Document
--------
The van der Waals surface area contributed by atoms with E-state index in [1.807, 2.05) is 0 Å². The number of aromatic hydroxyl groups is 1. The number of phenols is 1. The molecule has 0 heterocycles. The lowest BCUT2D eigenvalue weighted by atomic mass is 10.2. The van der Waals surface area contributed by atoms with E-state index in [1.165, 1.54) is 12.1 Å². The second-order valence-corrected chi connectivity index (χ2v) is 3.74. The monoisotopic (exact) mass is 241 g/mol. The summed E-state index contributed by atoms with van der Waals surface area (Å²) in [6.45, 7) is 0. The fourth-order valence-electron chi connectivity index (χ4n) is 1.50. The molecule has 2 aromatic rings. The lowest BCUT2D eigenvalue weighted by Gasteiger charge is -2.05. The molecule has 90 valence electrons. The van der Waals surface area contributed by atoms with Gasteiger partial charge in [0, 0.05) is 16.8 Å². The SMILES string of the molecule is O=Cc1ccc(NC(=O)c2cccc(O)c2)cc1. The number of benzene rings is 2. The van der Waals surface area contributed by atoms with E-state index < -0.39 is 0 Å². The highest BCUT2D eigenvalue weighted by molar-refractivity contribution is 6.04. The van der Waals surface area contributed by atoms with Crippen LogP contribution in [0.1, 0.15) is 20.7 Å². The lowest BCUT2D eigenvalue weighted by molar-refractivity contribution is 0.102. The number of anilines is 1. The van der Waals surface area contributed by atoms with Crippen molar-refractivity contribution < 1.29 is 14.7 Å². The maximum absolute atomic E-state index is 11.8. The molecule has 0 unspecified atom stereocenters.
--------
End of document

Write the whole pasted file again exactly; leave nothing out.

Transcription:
The van der Waals surface area contributed by atoms with E-state index in [1.807, 2.05) is 0 Å². The number of aromatic hydroxyl groups is 1. The number of phenols is 1. The molecule has 0 heterocycles. The lowest BCUT2D eigenvalue weighted by atomic mass is 10.2. The van der Waals surface area contributed by atoms with E-state index in [1.165, 1.54) is 12.1 Å². The second-order valence-corrected chi connectivity index (χ2v) is 3.74. The monoisotopic (exact) mass is 241 g/mol. The summed E-state index contributed by atoms with van der Waals surface area (Å²) in [6.45, 7) is 0. The fourth-order valence-electron chi connectivity index (χ4n) is 1.50. The molecule has 2 aromatic rings. The lowest BCUT2D eigenvalue weighted by Gasteiger charge is -2.05. The molecule has 90 valence electrons. The van der Waals surface area contributed by atoms with Gasteiger partial charge in [0, 0.05) is 16.8 Å². The SMILES string of the molecule is O=Cc1ccc(NC(=O)c2cccc(O)c2)cc1. The number of benzene rings is 2. The van der Waals surface area contributed by atoms with E-state index < -0.39 is 0 Å². The highest BCUT2D eigenvalue weighted by molar-refractivity contribution is 6.04. The van der Waals surface area contributed by atoms with Crippen LogP contribution in [0.1, 0.15) is 20.7 Å². The lowest BCUT2D eigenvalue weighted by molar-refractivity contribution is 0.102. The number of anilines is 1. The van der Waals surface area contributed by atoms with Crippen molar-refractivity contribution < 1.29 is 14.7 Å². The maximum absolute atomic E-state index is 11.8. The molecule has 0 unspecified atom stereocenters.